Private inland harbors for proposed multifamily or cluster developments, residential planned unit developments, or for resorts, campgrounds, or other commercial purposes. The development plan shall be approved by the local governmental unit. The permit shall be of the title-registration type including a provision that the individual waterfront lots in the development have priority rights to the available mooring spaces thus obviating issuance of future permits for individual harbors for these lots. The harbor shall be appropriately sized, consistent with the number of watercraft to be served. For residential and commercial planned unit developments, the number of mooring spaces to be permitted shall be consistent with part 6120.3800.
Public inland harbor projects must be justified by:
a public need for the proposed inland harbor established by local governmental resolution specifying public interests to be enhanced;
the harbor shall be appropriately sized consistent with the demand for mooring facilities in the area and the number of watercraft to be served;
the harbor shall be available for use by the general public; and
the harbor may extend more than 200 feet inland provided the plans minimize the total length by which the public water is proposed to be extended in keeping with the number of watercraft to be served and the topography.
Excavation to restore or improve fish and wildlife habitat require plans showing the nature and degree of habitat to be benefited, and information showing that the project will not create other adverse effects such as flooding, erosion, sedimentation, or navigational obstructions.
Excavations in trout streams officially designated by the commissioner shall be allowed only if:
the amount, method, and location of the excavation will not result in increased water temperatures, cause excessive sedimentation in the stream, or destruction of fish habitat; and
there is no other feasible or practical alternative other than excavation.
Except as noted in part 6115.0200, subpart 4, a permit shall be required for any excavation in a public watercourse and shall be subject to the following specific requirements in addition to the general requirements of part 6115.0200, subparts 2 to 5:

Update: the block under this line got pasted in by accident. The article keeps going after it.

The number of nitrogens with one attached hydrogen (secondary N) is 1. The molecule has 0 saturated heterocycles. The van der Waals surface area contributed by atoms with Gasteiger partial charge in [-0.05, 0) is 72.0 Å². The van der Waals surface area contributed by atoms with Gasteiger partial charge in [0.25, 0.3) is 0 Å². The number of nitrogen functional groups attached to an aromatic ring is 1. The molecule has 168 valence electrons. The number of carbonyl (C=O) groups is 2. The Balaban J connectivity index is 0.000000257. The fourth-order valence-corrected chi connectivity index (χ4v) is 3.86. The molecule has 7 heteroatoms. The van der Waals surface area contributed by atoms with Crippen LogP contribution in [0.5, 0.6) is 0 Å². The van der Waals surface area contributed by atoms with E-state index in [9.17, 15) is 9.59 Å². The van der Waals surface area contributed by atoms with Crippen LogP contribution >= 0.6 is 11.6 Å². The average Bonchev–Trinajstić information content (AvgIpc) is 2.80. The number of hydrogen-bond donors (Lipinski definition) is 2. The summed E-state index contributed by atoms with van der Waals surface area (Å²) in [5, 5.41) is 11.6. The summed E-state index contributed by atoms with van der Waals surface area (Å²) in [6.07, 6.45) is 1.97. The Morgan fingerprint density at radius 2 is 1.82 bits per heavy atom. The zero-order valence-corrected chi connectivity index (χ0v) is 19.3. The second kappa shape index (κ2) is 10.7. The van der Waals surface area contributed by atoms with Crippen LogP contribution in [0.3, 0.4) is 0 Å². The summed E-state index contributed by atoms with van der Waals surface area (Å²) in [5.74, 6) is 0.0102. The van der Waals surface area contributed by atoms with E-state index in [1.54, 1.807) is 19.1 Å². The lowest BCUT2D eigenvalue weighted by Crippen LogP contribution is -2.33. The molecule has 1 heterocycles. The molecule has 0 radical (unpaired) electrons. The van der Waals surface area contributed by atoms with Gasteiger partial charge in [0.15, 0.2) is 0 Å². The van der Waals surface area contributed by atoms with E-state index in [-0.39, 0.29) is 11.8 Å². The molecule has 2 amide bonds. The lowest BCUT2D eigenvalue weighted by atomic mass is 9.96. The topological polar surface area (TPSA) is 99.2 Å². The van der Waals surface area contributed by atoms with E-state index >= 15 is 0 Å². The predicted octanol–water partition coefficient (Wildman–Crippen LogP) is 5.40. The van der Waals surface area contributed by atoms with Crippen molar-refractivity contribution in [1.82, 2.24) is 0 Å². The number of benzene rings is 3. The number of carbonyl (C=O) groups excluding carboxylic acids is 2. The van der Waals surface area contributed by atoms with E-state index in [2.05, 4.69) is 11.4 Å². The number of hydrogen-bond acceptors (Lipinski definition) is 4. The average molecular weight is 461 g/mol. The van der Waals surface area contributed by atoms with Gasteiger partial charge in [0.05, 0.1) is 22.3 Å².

The watercourse capacity shall be sufficient to adequately convey normal runoff.
The watercourse bottom gradients shall be such that normal low flow velocities are nonerosive and the sideslopes shall be graded such that bank slumping is not a hazard. Where excavation will result in excessive bank erosion, energy dissipation structures, channel and bank protection, or other engineering measures shall be required.
The outlet shall be adequate in that it:
sufficiently conveys the discharge waters from the area proposed for excavation;
does not produce substantial increases in downstream overbank flooding; and
does not produce downstream erosion hazards as a result of the watercourse excavation.
When projects involve widening or straightening which alters the watercourse banks, all sideslopes which contribute direct surface runoff into the authorized altered watercourse, and a strip of land along both sides of the watercourse, one rod wide or to the top of the spoil bank, whichever is the greater, shall be seeded and maintained in permanent grasses. No mowing of this grassed strip shall be allowed until after July 31 of each year.
The alignment and slope of the excavated channel shall be such as to provide a smooth transition between the existing and the excavated channel.
Disposal of excavated material from channel excavation shall be consistent with part 6115.0200, subpart 5, except where the original channel is allowed to be filled as part of the project.
No significant increase in flood damages will be permitted. Floodwater retardance structures may be required to minimize any increase in flood damage.
The applicant shall submit the names and addresses of landowners located immediately upstream, downstream, and adjacent to any proposed watercourse alteration resulting from excavation. In addition, the applicant shall submit the names and addresses of other landowners and occupants that the commissioner, after reviewing the plans for the proposed excavation, believes will have a substantial interest in the channel change or will be substantially affected by the watercourse alteration.